[Erit. She says enough ;-yet, she's a simple bawd, Lod. Is this the noble Moor, whom our full That cannot say as much. This is a subtle whore, senate

A closet lock and key of villainous secrets: [do't. Call-all-in-all sufficient? This the noble nature And yet she'll kneel, and pray; I have seen her Whom passion could not shake? whose solid virtue 10 Re-enter Æmilia, with Desdemona. The shot of accident, nor dart of chance,

Des. My lord, what is your will ? Could neither graze, nor pierce?

Oth. Pray, chuck, come hither. Iago. He is much chang d.

Des. What is your pleasure? Lod. Are his wits safe? is he not light of brain? Oth. Let me see your eyes; lago. He is that he is; I may not breathe my 15 Look in my

face. censure?

Des. What horrible fancy's this? [mistress; What he might be,~if, what he might, he is not, Oth. [To Æmilia.] Some of your function, I would to heaven, he were.

Leave procreants alone, and shut the door; Lod. What, strike his wife !

[knew, Cough, or cry-hen, if any body come: lago. "Faith, that was not so well; yet’would i 20Your mystery, your mystery;--nay, dispatch. That stroke would prove the worst.

(Erit Æmilia. Lod. Is it his use?

Des. Upon my knees, what doth your speech Or did the letters work upon his blood,

import And new-create this fault?

I understand a fury in your words, lago. Alas, alas!

125 But not the words.
It is not honesty in me, to speak [him; Oth. Why, what art thou ?
What I have seen and known. You shall observe Des. Your wife, my lord;-
And his own courses will denote him so,

Your true and loyal wife.
That I may save my speech: Do but go after, Oth. Come, swear it, damn thyself;
And inark how he continues.

30 Lest, being like one of heaven, the devils themLod. I am sorry that I am deceiv'd in him.


[Excunt. Should fear to seize thee: therefore be double

Swear-thou art honest.
Another Apartment in the Castle.

Des. Heaven doth truly know it. [hell,
Enter Othello, and Æmilia.

35 Oth. Heaven truly knows that thou art false as Oth. You have seen nothing then?

Des. To whom, my lord? With whom? How Æmil. Nor ever heard ; nor ever did suspect.

am I false? Oth. Yes, you haveseen Cassio and she together. Olh. O Desdemona!-away! away! away! Æmil. But then I saw no harm; and then I Des. Alas, the heavy day!-Why do you weep? heard

40 Am I the occasion of these tears, my lord? Each syllable, that breath made up between them. lf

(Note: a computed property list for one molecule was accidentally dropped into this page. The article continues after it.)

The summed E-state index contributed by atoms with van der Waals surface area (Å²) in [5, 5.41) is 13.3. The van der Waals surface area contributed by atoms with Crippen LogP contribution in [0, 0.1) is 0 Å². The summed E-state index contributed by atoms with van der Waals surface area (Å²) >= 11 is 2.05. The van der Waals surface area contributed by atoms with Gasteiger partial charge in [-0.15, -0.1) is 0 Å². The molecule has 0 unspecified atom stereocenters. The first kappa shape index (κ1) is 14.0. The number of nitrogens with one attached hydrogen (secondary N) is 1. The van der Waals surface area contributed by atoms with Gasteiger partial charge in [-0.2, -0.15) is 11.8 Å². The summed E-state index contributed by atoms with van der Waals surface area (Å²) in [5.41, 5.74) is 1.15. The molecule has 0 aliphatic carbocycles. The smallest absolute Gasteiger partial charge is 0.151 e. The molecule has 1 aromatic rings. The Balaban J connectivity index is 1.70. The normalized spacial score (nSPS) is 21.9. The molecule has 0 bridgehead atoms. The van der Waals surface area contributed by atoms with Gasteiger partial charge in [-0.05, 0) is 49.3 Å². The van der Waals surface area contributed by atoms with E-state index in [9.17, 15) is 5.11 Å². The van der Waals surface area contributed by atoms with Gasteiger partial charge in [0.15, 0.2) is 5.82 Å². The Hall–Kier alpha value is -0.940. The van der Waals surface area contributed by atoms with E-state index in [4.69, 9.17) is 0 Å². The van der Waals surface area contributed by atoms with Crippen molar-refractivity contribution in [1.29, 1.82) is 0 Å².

, haply, you my father do suspect Oth. What, did they never whisper?

An instrument of this your calling back, Æmil. Never, my lord.

Lay not your blame on me; if you have lost him, Oth. Nor send you out o' the way?

Why, I have lost him too. Æmil. Never.

[nothing? 45 oth. Had it pleas'd Heaven Oth. To fetch her fan, her gloves, her mask, nor To try me with allliction; had he rain'd Æmil. Never, my lord.

All kind of sores, and shames, on my bare head: . Oth. That's strange.

Steep'd ine in poverty to the very lips; Emil. I durst, my lord, to wager she is honest, Given to captivity me and my utnost hopes ; Lay down my soul at stake: if you think other, 50 I should have found in some place of my soul Remove your thought; it doth abuse your bosom. A drop of patience : but (alas!) to make me If any wretch hath put this in your head, |A fixed figure for the time of scorn'

• Mr. Malone remarks, that "in this exclamation Shakspeare has shewn great art. lago, in the first sc le in which he endeavours to awaken his suspicion, being urged to give some evident proof of the guilt

of Cassio and Desdemona, tells him it were impossible to have ocular demonstration of it, though they should

be " as prime as goats, as hot as monkeys.—These words, we may suppose, still ring in the ears of Othello, who, being now fully convinced of his wife's infidelity, rushes out with this emphatic exclamation:-Jago's words were but too true ;-now indeed I am convinced that they are as hot as “goats and monkeys.• i.e. my opinion. s Mr. Rowe reads « hand of scorn;" and succeeding editors have followed him.-Mr. Steevens, however, would (though in opposition to so many great authorities in favour of the change) continue to read, with the old copy; "the time of scorn, and adds, "We call the hour in which we are to die, the hour of death ;-the time when we are to be judged, the day of judgement ;-—the instant when we suffer calamity, the moment of evil: and why may we not distinguish the time which brings contempt along with it, by the title of the time of scorn "


To point his slow unmoving finger at,

Des. I have none: Do not talk to me, Æmilia; 0!0!

I cannot weep; nor answer have I none, Yet could I bear that too; well, very well: But what should go by water. Prythee, to-night But there, where I have garner'd' up my